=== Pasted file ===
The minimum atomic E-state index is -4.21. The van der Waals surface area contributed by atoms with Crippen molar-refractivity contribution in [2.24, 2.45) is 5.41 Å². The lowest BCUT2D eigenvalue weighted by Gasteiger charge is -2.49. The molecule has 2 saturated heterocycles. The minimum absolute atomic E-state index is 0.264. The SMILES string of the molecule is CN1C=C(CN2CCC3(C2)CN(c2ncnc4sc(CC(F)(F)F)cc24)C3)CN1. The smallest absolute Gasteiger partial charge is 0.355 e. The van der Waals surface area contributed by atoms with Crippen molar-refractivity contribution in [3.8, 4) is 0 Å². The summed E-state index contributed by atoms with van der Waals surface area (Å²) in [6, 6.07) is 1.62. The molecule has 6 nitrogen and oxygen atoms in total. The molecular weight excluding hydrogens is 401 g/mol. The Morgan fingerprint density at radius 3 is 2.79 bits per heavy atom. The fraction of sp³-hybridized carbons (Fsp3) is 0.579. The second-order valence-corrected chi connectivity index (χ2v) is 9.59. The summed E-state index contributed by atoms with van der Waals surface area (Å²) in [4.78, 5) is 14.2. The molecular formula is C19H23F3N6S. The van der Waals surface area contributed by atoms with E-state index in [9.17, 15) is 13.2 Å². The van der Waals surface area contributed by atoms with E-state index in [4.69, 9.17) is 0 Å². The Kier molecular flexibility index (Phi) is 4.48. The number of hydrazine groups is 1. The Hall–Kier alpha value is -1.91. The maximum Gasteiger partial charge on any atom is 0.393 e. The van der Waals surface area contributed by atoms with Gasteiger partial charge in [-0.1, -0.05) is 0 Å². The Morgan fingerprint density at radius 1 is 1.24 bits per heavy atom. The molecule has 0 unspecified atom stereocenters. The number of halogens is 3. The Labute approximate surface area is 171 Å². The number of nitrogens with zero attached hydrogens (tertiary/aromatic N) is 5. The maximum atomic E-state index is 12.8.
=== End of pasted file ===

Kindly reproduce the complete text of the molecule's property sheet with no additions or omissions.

The minimum atomic E-state index is -4.21. The van der Waals surface area contributed by atoms with Crippen molar-refractivity contribution in [2.24, 2.45) is 5.41 Å². The lowest BCUT2D eigenvalue weighted by Gasteiger charge is -2.49. The molecule has 2 saturated heterocycles. The minimum absolute atomic E-state index is 0.264. The SMILES string of the molecule is CN1C=C(CN2CCC3(C2)CN(c2ncnc4sc(CC(F)(F)F)cc24)C3)CN1. The smallest absolute Gasteiger partial charge is 0.355 e. The van der Waals surface area contributed by atoms with Crippen molar-refractivity contribution in [3.8, 4) is 0 Å². The summed E-state index contributed by atoms with van der Waals surface area (Å²) in [6, 6.07) is 1.62. The molecule has 6 nitrogen and oxygen atoms in total. The molecular weight excluding hydrogens is 401 g/mol. The Morgan fingerprint density at radius 3 is 2.79 bits per heavy atom. The fraction of sp³-hybridized carbons (Fsp3) is 0.579. The second-order valence-corrected chi connectivity index (χ2v) is 9.59. The summed E-state index contributed by atoms with van der Waals surface area (Å²) in [4.78, 5) is 14.2. The molecular formula is C19H23F3N6S. The van der Waals surface area contributed by atoms with E-state index in [9.17, 15) is 13.2 Å². The van der Waals surface area contributed by atoms with E-state index in [4.69, 9.17) is 0 Å². The Kier molecular flexibility index (Phi) is 4.48. The number of hydrazine groups is 1. The Hall–Kier alpha value is -1.91. The maximum Gasteiger partial charge on any atom is 0.393 e. The van der Waals surface area contributed by atoms with Gasteiger partial charge in [-0.1, -0.05) is 0 Å². The Morgan fingerprint density at radius 1 is 1.24 bits per heavy atom. The molecule has 0 unspecified atom stereocenters. The number of halogens is 3. The Labute approximate surface area is 171 Å². The number of nitrogens with zero attached hydrogens (tertiary/aromatic N) is 5. The maximum atomic E-state index is 12.8.